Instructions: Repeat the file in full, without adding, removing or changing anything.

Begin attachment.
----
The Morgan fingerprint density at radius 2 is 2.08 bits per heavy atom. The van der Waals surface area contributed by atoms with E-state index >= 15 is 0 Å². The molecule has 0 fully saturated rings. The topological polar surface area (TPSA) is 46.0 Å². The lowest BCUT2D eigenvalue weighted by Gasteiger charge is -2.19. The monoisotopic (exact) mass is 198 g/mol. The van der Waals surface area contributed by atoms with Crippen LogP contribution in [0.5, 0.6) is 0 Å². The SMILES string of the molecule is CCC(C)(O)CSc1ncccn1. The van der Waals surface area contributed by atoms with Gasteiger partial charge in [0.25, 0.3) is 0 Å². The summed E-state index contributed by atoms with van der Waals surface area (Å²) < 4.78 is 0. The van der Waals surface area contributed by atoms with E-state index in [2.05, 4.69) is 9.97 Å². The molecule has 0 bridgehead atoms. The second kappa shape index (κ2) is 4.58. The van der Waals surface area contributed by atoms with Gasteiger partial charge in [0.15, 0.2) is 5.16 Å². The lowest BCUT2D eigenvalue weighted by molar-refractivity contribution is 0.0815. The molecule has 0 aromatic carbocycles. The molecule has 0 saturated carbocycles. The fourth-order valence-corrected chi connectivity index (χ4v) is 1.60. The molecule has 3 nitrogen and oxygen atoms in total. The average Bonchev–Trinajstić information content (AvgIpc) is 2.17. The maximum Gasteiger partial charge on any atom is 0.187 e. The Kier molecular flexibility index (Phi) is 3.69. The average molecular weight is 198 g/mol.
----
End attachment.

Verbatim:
The Morgan fingerprint density at radius 2 is 2.08 bits per heavy atom. The van der Waals surface area contributed by atoms with E-state index >= 15 is 0 Å². The molecule has 0 fully saturated rings. The topological polar surface area (TPSA) is 46.0 Å². The lowest BCUT2D eigenvalue weighted by Gasteiger charge is -2.19. The monoisotopic (exact) mass is 198 g/mol. The van der Waals surface area contributed by atoms with Crippen LogP contribution in [0.5, 0.6) is 0 Å². The SMILES string of the molecule is CCC(C)(O)CSc1ncccn1. The van der Waals surface area contributed by atoms with Gasteiger partial charge in [0.25, 0.3) is 0 Å². The summed E-state index contributed by atoms with van der Waals surface area (Å²) < 4.78 is 0. The van der Waals surface area contributed by atoms with E-state index in [2.05, 4.69) is 9.97 Å². The molecule has 0 bridgehead atoms. The second kappa shape index (κ2) is 4.58. The van der Waals surface area contributed by atoms with Gasteiger partial charge in [0.15, 0.2) is 5.16 Å². The lowest BCUT2D eigenvalue weighted by molar-refractivity contribution is 0.0815. The molecule has 0 aromatic carbocycles. The molecule has 0 saturated carbocycles. The fourth-order valence-corrected chi connectivity index (χ4v) is 1.60. The molecule has 3 nitrogen and oxygen atoms in total. The average Bonchev–Trinajstić information content (AvgIpc) is 2.17. The maximum Gasteiger partial charge on any atom is 0.187 e. The Kier molecular flexibility index (Phi) is 3.69. The average molecular weight is 198 g/mol.